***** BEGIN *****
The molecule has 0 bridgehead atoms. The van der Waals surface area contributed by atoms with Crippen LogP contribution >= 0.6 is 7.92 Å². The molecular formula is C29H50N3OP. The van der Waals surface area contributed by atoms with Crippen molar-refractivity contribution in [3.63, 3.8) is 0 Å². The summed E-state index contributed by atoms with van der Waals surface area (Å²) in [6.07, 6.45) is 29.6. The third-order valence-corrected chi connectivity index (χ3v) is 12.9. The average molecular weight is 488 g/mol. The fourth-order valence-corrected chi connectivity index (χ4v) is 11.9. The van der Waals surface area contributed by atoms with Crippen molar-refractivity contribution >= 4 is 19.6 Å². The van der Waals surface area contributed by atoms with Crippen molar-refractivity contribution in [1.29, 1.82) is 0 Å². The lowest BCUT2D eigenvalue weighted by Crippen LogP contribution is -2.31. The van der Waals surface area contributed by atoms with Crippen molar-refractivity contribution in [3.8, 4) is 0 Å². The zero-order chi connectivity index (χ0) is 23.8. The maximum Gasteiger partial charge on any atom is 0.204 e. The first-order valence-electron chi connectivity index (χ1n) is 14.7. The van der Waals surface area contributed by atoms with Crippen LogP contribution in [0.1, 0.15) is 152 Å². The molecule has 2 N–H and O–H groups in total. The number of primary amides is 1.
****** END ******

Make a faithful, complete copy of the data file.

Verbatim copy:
The molecule has 0 bridgehead atoms. The van der Waals surface area contributed by atoms with Crippen LogP contribution >= 0.6 is 7.92 Å². The molecular formula is C29H50N3OP. The van der Waals surface area contributed by atoms with Crippen molar-refractivity contribution in [3.63, 3.8) is 0 Å². The summed E-state index contributed by atoms with van der Waals surface area (Å²) in [6.07, 6.45) is 29.6. The third-order valence-corrected chi connectivity index (χ3v) is 12.9. The average molecular weight is 488 g/mol. The fourth-order valence-corrected chi connectivity index (χ4v) is 11.9. The van der Waals surface area contributed by atoms with Crippen molar-refractivity contribution >= 4 is 19.6 Å². The van der Waals surface area contributed by atoms with Crippen molar-refractivity contribution in [1.29, 1.82) is 0 Å². The lowest BCUT2D eigenvalue weighted by Crippen LogP contribution is -2.31. The van der Waals surface area contributed by atoms with Crippen molar-refractivity contribution in [3.8, 4) is 0 Å². The zero-order chi connectivity index (χ0) is 23.8. The maximum Gasteiger partial charge on any atom is 0.204 e. The first-order valence-electron chi connectivity index (χ1n) is 14.7. The van der Waals surface area contributed by atoms with Crippen LogP contribution in [0.1, 0.15) is 152 Å². The molecule has 2 N–H and O–H groups in total. The number of primary amides is 1.